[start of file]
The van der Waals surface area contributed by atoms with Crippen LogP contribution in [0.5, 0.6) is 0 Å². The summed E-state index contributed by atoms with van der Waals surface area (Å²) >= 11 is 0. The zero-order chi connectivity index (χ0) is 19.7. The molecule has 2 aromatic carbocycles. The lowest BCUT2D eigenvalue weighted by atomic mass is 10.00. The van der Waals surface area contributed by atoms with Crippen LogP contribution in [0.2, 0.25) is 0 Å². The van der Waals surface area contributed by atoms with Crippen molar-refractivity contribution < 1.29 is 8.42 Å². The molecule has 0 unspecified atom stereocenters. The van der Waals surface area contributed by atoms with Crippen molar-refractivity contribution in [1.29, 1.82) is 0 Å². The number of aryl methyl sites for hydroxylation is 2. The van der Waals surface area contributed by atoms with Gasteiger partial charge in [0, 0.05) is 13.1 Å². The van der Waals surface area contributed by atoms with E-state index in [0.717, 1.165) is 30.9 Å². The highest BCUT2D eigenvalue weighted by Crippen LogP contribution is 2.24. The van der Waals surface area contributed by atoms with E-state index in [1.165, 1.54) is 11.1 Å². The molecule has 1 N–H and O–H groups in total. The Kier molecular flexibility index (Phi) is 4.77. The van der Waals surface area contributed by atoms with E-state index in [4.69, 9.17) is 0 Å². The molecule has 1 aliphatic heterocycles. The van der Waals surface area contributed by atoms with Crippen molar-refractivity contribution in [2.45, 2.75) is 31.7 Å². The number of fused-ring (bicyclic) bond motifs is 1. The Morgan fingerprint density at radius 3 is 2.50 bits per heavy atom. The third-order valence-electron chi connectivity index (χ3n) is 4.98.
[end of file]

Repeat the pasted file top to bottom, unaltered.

The van der Waals surface area contributed by atoms with Crippen LogP contribution in [0.5, 0.6) is 0 Å². The summed E-state index contributed by atoms with van der Waals surface area (Å²) >= 11 is 0. The zero-order chi connectivity index (χ0) is 19.7. The molecule has 2 aromatic carbocycles. The lowest BCUT2D eigenvalue weighted by atomic mass is 10.00. The van der Waals surface area contributed by atoms with Crippen LogP contribution in [0.2, 0.25) is 0 Å². The van der Waals surface area contributed by atoms with Crippen molar-refractivity contribution < 1.29 is 8.42 Å². The molecule has 0 unspecified atom stereocenters. The van der Waals surface area contributed by atoms with Crippen molar-refractivity contribution in [1.29, 1.82) is 0 Å². The number of aryl methyl sites for hydroxylation is 2. The van der Waals surface area contributed by atoms with Gasteiger partial charge in [0, 0.05) is 13.1 Å². The van der Waals surface area contributed by atoms with E-state index in [0.717, 1.165) is 30.9 Å². The highest BCUT2D eigenvalue weighted by Crippen LogP contribution is 2.24. The van der Waals surface area contributed by atoms with E-state index in [1.165, 1.54) is 11.1 Å². The molecule has 1 N–H and O–H groups in total. The Kier molecular flexibility index (Phi) is 4.77. The van der Waals surface area contributed by atoms with E-state index in [4.69, 9.17) is 0 Å². The molecule has 1 aliphatic heterocycles. The van der Waals surface area contributed by atoms with Crippen molar-refractivity contribution in [2.45, 2.75) is 31.7 Å². The number of fused-ring (bicyclic) bond motifs is 1. The Morgan fingerprint density at radius 3 is 2.50 bits per heavy atom. The third-order valence-electron chi connectivity index (χ3n) is 4.98.